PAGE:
KUNA YALA IN DANGER –PORTRAITS
Kuna Yala in danger
“The winds have changed, the north breeze is blowing in January
and our rivers are overflowing. Nature is disorderly and the sea rises.”
Long admired by ethnologists and ecologists alike for their cultural resistance and exemplary management of the environment, the Kunas have seen their traditions and ecosystem disintegrate as a result of frenzied global consumption.
The Kuna Yala, home to the Kunas, is an archipelago of 365 islands situated along Panama’s Atlantic coast, between the canal and the Colombian border. Multiple environmental and financial problems now endanger its 45,000 islanders, who must contend with global warming and cocaine trafficking.
In 1925, this archipelago was acquired by the Kunas following a violent rebellion. They were given voting rights in Panama as well as territorial self-governance, which hold true to this day. The Kunas hence became the most independent indigenous population within the Americas.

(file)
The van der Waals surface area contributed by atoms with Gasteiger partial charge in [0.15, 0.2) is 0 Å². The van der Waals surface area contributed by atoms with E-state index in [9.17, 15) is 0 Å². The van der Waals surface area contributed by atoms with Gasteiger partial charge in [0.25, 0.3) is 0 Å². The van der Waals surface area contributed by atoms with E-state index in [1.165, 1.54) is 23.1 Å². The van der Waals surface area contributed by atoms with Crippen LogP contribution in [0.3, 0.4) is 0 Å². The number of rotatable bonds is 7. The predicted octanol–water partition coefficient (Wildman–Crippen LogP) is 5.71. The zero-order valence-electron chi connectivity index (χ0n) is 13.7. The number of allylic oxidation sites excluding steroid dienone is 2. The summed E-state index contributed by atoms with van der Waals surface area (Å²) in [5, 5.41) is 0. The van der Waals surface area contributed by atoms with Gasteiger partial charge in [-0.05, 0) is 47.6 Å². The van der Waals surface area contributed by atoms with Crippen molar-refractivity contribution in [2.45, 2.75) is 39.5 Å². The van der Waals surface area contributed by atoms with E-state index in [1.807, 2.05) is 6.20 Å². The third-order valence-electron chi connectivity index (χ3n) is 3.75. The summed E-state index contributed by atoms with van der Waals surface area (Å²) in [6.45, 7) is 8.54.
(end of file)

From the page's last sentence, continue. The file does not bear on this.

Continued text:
Despite recent transformations brought upon by the tourism industry, the Kunas still tightly regulate tourism and continue to earn a livelihood from fishing and agriculture, cultivating cassava, plantain and exchanging coconuts – as best they can – for basic foodstuffs with Colombian merchants.
“The winds have changed, the northern breeze blows in January and our rivers overflow. Nature is disorderly and the sea is rising up. Seasons are delayed and that scares me. The mountain is our final refuge. We can cultivate the land and live there quietly. But our home is on the islands. We have lost love, everything has changed.”
In times past, the Kunas used to live on dry land. An epidemic forced them to flee some 200 years ago for the islands, where they established a new form of social organization. Today, however, they face a new danger that threatens to bring about yet another forced migration: climate change.